In this article I highlight 3 tips to improve your web user experience with the WOW factor. Keep reading to find out it’s more than design.
“Never ask what sort of computer a guy drives. If he’s a Mac user, he’ll tell you. If not, why embarrass him? – Tom Clancy” : Guy Kawasaki
– “What the Plus”–
This article fits in with Tom Clancy’s quote.
My history with Apple Computers
I jumped ship a couple of years ago from Windows to Apple Computers. Most people who know my work in IT in our city of Canberra were surprised.
In late 80’s and 90’s I had a small amount of experience with Apple Computers at a couple of government agencies.
Prior to full time employment in Enterprise IT, I worked in the Facilities Maintenance Management environment. At the time I didn’t recall any Apple based software programs for managing Asset Maintenance Management, Condition Monitoring and Heating Ventilation Air Conditioning control systems. Windows PCs and Unix platforms were it.
When I moved into Enterprise IT in 1999, the desktops were Microsoft Windows based. The backend systems were mainframes IBM zOS and mid-range Unix systems.
So anything with a Apple was not a good fit. Apple seemed to work well in the Communications and Marketing departments, anywhere else, no one wanted to go there.
On a personal level outside of work, several years later, I found myself making short movies which required lots of video editing. At the time we used Sony Vegas for video editing, we attended Douglas Spotted Eagle’s training @eyewingsuit, and cut our teeth on Sony Vegas as our video editing platform.
Sony Vegas is still is an excellent tool. The challenge wasn’t Sony Vegas, it seemed like we were upgrading our PC’s to get the best results for Vegas to work; more memory and more CPU and more dollars. It never ended. It was time to re-evaluate my approach.
Am I a geek or a user?
When you’re in the thick of it, you have to sometimes step out and take the “General’s view”of the battle and re-assess your options.
The first question I asked was what kind of a user am I? Am I a geek or am I super user? At the time I saw myself as a super user not a geek.
The next question was what kind of user did I want to be? Did I want to spend my time tweaking hardware or did I want to be more of consumer creator of content?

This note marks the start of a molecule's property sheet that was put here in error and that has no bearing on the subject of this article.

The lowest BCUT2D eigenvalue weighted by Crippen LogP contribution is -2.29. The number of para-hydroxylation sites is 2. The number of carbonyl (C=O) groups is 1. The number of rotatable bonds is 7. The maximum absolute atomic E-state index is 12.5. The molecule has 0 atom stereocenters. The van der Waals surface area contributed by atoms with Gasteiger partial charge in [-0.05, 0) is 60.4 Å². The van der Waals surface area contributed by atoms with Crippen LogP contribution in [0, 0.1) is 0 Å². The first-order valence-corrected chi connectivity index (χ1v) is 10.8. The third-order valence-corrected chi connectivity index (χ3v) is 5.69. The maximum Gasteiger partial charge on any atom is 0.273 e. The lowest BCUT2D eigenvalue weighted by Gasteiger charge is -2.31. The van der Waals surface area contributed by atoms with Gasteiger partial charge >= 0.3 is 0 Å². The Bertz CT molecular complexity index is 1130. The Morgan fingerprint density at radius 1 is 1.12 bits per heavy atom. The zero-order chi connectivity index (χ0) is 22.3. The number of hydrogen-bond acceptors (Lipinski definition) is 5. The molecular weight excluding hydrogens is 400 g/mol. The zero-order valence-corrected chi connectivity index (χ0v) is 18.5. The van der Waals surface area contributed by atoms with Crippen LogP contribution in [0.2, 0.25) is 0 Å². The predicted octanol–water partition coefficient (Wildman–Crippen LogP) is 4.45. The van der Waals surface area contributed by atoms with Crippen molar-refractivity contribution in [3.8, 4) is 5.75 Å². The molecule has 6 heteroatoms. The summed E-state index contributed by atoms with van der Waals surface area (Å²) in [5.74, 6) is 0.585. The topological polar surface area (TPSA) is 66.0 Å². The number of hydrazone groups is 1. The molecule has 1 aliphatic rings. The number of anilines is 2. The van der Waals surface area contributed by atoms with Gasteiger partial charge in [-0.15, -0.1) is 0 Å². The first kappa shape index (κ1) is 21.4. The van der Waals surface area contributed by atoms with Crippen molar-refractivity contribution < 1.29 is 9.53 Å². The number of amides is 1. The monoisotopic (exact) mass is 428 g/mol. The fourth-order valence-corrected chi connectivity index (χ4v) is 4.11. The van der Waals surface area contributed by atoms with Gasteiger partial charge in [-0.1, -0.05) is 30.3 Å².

My goal was that I wanted to become a creator of content.
So, why did I jump ship and buy a Mac?
Back around 2006, Microsoft started moving to Vista. At the same time I started using the Web heavily for research and personal development. The network at home required upgrades, Microsoft updates were coming down the wire at a regular pace and I couldn’t keep up. Microsoft was getting a bad wrap for Vista and more security vulnerabilities were being exposed. XP’s life as an operating system was being extended.
I had six Personal Computers at home I had to maintain, I decided not to get a Windows server as that would require further learning and administration just to administer the six PCs, so something had to be done as my productivity was going out the window. The concept of being a creator of content was becoming a distant thought, rather than reality.
Enter the thought of buying an Apple. The more I read about iMacs, the more I was warming to the idea that this platform could improve my productivity.
So the idea was floated and soon I took delivery of a 24′ iMac, specced with large CPU; that was in 2008.
Putting my foot in the water with my iMac
When I purchased the iMac and powered it up, the first thing I noticed was that it easily found my network and immediately gave me access to the Internet, that was impressive.
Being a partial believer, (having a camp in Windows and one in Apple) I also purchased VMWare Fusion to run Windows on the Mac to manage my Outlook mail accounts.
After a while I found that the majority of work I was doing was on the iMac, except for email where I would flip across to Microsoft Windows.
When it came to the virtual machine running Windows, I struggled with managing the memory effectively with VMFusion and realised the best way to deal with this was to eliminate the virtual machine altogether. That meant losing Outlook as my mail client and moving to Mac mail.
My Mac D Day
My Mac D Day was the Saturday I shutdown my Microsoft Outlook email client and started using Mac mail. As soon I transferred my email it was a sense of liberation. There was no more dependence on the Windows PC.
From that day I have removed all the Window’s PCs. My family quickly converted to MacBooks and Macbook Pros. It has been IT bliss in terms of usage and management.